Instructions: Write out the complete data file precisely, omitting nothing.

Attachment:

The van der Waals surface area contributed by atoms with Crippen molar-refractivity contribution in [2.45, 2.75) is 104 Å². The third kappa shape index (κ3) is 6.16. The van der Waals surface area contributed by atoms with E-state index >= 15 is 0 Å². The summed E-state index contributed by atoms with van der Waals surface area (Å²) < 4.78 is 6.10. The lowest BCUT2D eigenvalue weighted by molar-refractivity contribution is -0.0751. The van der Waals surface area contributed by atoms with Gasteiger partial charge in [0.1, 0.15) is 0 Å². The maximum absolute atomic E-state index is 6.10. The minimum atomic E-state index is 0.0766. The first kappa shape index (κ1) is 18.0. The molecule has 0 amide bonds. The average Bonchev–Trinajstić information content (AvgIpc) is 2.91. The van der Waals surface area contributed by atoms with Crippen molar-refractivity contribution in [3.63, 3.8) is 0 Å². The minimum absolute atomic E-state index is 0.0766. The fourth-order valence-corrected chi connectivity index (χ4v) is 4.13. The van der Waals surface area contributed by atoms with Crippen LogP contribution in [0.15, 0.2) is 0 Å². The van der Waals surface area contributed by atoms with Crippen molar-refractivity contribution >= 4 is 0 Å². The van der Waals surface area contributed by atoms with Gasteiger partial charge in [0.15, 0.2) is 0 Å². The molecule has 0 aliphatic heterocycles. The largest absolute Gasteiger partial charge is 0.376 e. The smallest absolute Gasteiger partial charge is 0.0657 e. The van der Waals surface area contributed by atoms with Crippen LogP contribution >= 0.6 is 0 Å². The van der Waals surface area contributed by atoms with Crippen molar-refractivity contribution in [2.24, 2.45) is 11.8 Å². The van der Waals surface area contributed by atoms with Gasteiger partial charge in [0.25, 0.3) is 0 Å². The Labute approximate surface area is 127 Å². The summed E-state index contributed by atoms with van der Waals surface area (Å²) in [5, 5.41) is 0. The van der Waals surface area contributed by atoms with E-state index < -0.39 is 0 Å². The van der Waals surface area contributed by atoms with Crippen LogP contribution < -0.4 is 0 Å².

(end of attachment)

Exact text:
The van der Waals surface area contributed by atoms with Crippen molar-refractivity contribution in [2.45, 2.75) is 104 Å². The third kappa shape index (κ3) is 6.16. The van der Waals surface area contributed by atoms with E-state index >= 15 is 0 Å². The summed E-state index contributed by atoms with van der Waals surface area (Å²) < 4.78 is 6.10. The lowest BCUT2D eigenvalue weighted by molar-refractivity contribution is -0.0751. The van der Waals surface area contributed by atoms with Gasteiger partial charge in [0.1, 0.15) is 0 Å². The maximum absolute atomic E-state index is 6.10. The minimum atomic E-state index is 0.0766. The first kappa shape index (κ1) is 18.0. The molecule has 0 amide bonds. The average Bonchev–Trinajstić information content (AvgIpc) is 2.91. The van der Waals surface area contributed by atoms with Crippen molar-refractivity contribution in [3.63, 3.8) is 0 Å². The minimum absolute atomic E-state index is 0.0766. The fourth-order valence-corrected chi connectivity index (χ4v) is 4.13. The van der Waals surface area contributed by atoms with Crippen LogP contribution in [0.15, 0.2) is 0 Å². The van der Waals surface area contributed by atoms with Crippen molar-refractivity contribution >= 4 is 0 Å². The van der Waals surface area contributed by atoms with Gasteiger partial charge in [0.15, 0.2) is 0 Å². The molecule has 0 aliphatic heterocycles. The largest absolute Gasteiger partial charge is 0.376 e. The smallest absolute Gasteiger partial charge is 0.0657 e. The van der Waals surface area contributed by atoms with Crippen LogP contribution >= 0.6 is 0 Å². The van der Waals surface area contributed by atoms with Crippen molar-refractivity contribution in [2.24, 2.45) is 11.8 Å². The van der Waals surface area contributed by atoms with Gasteiger partial charge in [0.25, 0.3) is 0 Å². The Labute approximate surface area is 127 Å². The summed E-state index contributed by atoms with van der Waals surface area (Å²) in [5, 5.41) is 0. The van der Waals surface area contributed by atoms with E-state index < -0.39 is 0 Å². The van der Waals surface area contributed by atoms with Crippen LogP contribution < -0.4 is 0 Å².